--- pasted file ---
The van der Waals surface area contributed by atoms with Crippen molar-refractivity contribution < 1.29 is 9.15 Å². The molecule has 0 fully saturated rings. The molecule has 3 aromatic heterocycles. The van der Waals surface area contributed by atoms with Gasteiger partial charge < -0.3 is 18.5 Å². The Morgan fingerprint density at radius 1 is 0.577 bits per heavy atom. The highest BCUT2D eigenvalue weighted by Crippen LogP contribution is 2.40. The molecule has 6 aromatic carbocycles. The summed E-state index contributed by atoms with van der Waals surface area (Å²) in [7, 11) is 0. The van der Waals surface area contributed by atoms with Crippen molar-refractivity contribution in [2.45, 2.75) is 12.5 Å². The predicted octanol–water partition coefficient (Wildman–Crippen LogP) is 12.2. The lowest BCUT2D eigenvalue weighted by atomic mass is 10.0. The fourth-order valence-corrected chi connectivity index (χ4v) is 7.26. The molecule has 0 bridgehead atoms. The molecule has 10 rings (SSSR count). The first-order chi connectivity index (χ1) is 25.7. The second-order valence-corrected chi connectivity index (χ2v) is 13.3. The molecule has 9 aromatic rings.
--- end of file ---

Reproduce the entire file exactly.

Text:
The van der Waals surface area contributed by atoms with Crippen molar-refractivity contribution < 1.29 is 9.15 Å². The molecule has 0 fully saturated rings. The molecule has 3 aromatic heterocycles. The van der Waals surface area contributed by atoms with Gasteiger partial charge < -0.3 is 18.5 Å². The Morgan fingerprint density at radius 1 is 0.577 bits per heavy atom. The highest BCUT2D eigenvalue weighted by Crippen LogP contribution is 2.40. The molecule has 6 aromatic carbocycles. The summed E-state index contributed by atoms with van der Waals surface area (Å²) in [7, 11) is 0. The van der Waals surface area contributed by atoms with Crippen molar-refractivity contribution in [2.45, 2.75) is 12.5 Å². The predicted octanol–water partition coefficient (Wildman–Crippen LogP) is 12.2. The lowest BCUT2D eigenvalue weighted by atomic mass is 10.0. The fourth-order valence-corrected chi connectivity index (χ4v) is 7.26. The molecule has 0 bridgehead atoms. The molecule has 10 rings (SSSR count). The first-order chi connectivity index (χ1) is 25.7. The second-order valence-corrected chi connectivity index (χ2v) is 13.3. The molecule has 9 aromatic rings.